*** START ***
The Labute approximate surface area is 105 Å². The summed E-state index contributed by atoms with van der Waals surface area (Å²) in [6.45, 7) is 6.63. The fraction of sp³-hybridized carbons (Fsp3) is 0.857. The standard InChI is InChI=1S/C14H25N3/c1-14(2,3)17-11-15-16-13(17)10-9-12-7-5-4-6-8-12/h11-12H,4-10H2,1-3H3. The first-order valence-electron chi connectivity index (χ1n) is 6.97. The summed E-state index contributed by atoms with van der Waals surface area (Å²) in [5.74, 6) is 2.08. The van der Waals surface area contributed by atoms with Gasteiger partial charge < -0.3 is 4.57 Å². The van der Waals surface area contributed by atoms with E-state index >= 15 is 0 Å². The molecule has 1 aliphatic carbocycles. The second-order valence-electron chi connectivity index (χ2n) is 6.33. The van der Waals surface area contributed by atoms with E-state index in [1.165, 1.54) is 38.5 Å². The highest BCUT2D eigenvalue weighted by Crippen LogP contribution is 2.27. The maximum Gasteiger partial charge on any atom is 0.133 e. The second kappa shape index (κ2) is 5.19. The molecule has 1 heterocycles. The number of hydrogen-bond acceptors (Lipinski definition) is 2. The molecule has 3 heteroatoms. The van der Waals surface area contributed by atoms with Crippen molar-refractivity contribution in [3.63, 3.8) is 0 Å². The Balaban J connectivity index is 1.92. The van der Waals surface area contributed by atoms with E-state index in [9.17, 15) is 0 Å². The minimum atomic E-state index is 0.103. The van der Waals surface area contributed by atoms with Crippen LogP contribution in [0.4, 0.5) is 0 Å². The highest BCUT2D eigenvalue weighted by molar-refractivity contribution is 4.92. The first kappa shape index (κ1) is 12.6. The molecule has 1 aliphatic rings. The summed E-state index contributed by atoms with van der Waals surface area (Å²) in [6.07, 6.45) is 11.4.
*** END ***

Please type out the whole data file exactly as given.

The Labute approximate surface area is 105 Å². The summed E-state index contributed by atoms with van der Waals surface area (Å²) in [6.45, 7) is 6.63. The fraction of sp³-hybridized carbons (Fsp3) is 0.857. The standard InChI is InChI=1S/C14H25N3/c1-14(2,3)17-11-15-16-13(17)10-9-12-7-5-4-6-8-12/h11-12H,4-10H2,1-3H3. The first-order valence-electron chi connectivity index (χ1n) is 6.97. The summed E-state index contributed by atoms with van der Waals surface area (Å²) in [5.74, 6) is 2.08. The van der Waals surface area contributed by atoms with Gasteiger partial charge < -0.3 is 4.57 Å². The van der Waals surface area contributed by atoms with E-state index >= 15 is 0 Å². The molecule has 1 aliphatic carbocycles. The second-order valence-electron chi connectivity index (χ2n) is 6.33. The van der Waals surface area contributed by atoms with E-state index in [1.165, 1.54) is 38.5 Å². The highest BCUT2D eigenvalue weighted by Crippen LogP contribution is 2.27. The maximum Gasteiger partial charge on any atom is 0.133 e. The second kappa shape index (κ2) is 5.19. The molecule has 1 heterocycles. The number of hydrogen-bond acceptors (Lipinski definition) is 2. The molecule has 3 heteroatoms. The van der Waals surface area contributed by atoms with Crippen molar-refractivity contribution in [3.63, 3.8) is 0 Å². The Balaban J connectivity index is 1.92. The van der Waals surface area contributed by atoms with E-state index in [9.17, 15) is 0 Å². The minimum atomic E-state index is 0.103. The van der Waals surface area contributed by atoms with Crippen LogP contribution in [0.4, 0.5) is 0 Å². The highest BCUT2D eigenvalue weighted by molar-refractivity contribution is 4.92. The first kappa shape index (κ1) is 12.6. The molecule has 1 aliphatic rings. The summed E-state index contributed by atoms with van der Waals surface area (Å²) in [6.07, 6.45) is 11.4.